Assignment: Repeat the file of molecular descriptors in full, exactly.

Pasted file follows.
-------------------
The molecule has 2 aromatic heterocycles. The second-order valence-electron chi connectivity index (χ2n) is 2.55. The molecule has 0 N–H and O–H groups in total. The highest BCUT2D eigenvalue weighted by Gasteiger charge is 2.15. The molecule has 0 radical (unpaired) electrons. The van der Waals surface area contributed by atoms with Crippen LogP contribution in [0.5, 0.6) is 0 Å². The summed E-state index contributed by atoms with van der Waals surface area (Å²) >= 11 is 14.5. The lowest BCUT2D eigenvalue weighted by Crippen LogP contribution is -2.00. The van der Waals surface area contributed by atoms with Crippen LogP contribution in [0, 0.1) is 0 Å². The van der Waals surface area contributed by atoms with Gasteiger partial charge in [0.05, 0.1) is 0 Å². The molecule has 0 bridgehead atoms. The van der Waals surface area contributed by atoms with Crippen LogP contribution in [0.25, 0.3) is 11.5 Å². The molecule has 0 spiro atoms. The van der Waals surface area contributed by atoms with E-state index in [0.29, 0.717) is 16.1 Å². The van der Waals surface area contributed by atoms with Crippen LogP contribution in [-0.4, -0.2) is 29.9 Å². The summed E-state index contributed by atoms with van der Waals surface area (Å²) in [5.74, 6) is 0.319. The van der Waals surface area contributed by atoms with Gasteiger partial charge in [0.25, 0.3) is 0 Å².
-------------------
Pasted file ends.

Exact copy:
The molecule has 2 aromatic heterocycles. The second-order valence-electron chi connectivity index (χ2n) is 2.55. The molecule has 0 N–H and O–H groups in total. The highest BCUT2D eigenvalue weighted by Gasteiger charge is 2.15. The molecule has 0 radical (unpaired) electrons. The van der Waals surface area contributed by atoms with Crippen LogP contribution in [0.5, 0.6) is 0 Å². The summed E-state index contributed by atoms with van der Waals surface area (Å²) >= 11 is 14.5. The lowest BCUT2D eigenvalue weighted by Crippen LogP contribution is -2.00. The van der Waals surface area contributed by atoms with Crippen LogP contribution in [0, 0.1) is 0 Å². The van der Waals surface area contributed by atoms with Gasteiger partial charge in [0.05, 0.1) is 0 Å². The molecule has 0 bridgehead atoms. The van der Waals surface area contributed by atoms with Crippen LogP contribution in [0.25, 0.3) is 11.5 Å². The molecule has 0 spiro atoms. The van der Waals surface area contributed by atoms with E-state index in [0.29, 0.717) is 16.1 Å². The van der Waals surface area contributed by atoms with Crippen LogP contribution in [-0.4, -0.2) is 29.9 Å². The summed E-state index contributed by atoms with van der Waals surface area (Å²) in [5.74, 6) is 0.319. The van der Waals surface area contributed by atoms with Gasteiger partial charge in [0.25, 0.3) is 0 Å².